If Chicago White Six pitcher Chris Sale can replicate the first half of the 2012 season, he could win himself a Cy Young award. The young left-hander is among the elite pitchers in the American League, but can Sale keep it up in the midst of a division race?
Sale enters the second half with a 10-2 record and a 2.19 ERA. He starts Sunday afternoon in Kansas City having won his last seven decisions.
Since re-entering the White Sox's rotation May 12 after a brief stint in the bullpen, Sale has posted a 1.94 ERA. He pitched a scoreless inning in Kaufman Stadium on Tuesday in the All-Star Game. It's time to see if Sale will pick up where he left off July 3 when he beat the Texas Rangers.
Sale is relying less on his breaking pitches and is changing speeds more effectively. That's a good thing because as July gives way to August fatigue is a concern for the young pitcher.
Let's remember that every inning Sale tosses is uncharted territory for the 23-year-old. In a relief role last season he threw just over 71 innings. That workload looks to at least double now that he is starting games.
Going into Sunday's action, Sale has logged over 102 innings. Despite his desire to reach the 200-inning plateau, it would probably be best if he came up a bit short of that total.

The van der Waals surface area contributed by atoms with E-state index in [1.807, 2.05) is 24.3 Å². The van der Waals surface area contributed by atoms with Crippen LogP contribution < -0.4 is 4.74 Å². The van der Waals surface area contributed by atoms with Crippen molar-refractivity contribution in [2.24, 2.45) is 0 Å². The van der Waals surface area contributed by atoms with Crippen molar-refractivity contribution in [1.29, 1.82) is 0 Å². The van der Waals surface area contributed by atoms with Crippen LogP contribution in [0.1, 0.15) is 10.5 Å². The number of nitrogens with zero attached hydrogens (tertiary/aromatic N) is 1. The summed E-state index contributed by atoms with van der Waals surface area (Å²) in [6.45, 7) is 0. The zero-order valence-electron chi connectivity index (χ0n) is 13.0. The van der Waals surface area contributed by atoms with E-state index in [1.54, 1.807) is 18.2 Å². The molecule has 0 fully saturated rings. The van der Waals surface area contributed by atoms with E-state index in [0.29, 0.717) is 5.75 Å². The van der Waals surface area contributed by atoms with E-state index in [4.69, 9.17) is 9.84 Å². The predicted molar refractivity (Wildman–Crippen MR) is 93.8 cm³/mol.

This seems to be the White Sox's plan, and they have taken steps to prevent a dead arm situation late in the season. Sale was scratched from a possible start on July 8 on the pretense of allowing him to pitch in the All-Star Game. It also cut another six or seven innings from Sale's end-of-the-year tally.
Chicago skipper Robin Ventura's plan seems to be a six-man rotation next week. Dylan Axelrod and Philip Humber could pitch next Tuesday and Wednesday in Boston to provide Sale that extra day of rest.
The fact that Axelrod threw two innings in Friday's extra-inning win could put a snag in that plan. However, it shows that management is serious about monitoring Sale's work rate.
Sale's velocity has been down from when he was called on for an inning or two last season. That doesn't seem to have cut down his effectiveness.
It comes down to how Sale's arm responds to what will be his highest innings total in his three seasons in the big leagues. How teams respond, having seen Sale in action the first three months, will also figure into the equation.
Sale will have to throw well and get his share of run support to reach 20 wins. Sunday is the first step in determining if he will continue to master opponents in the second half.
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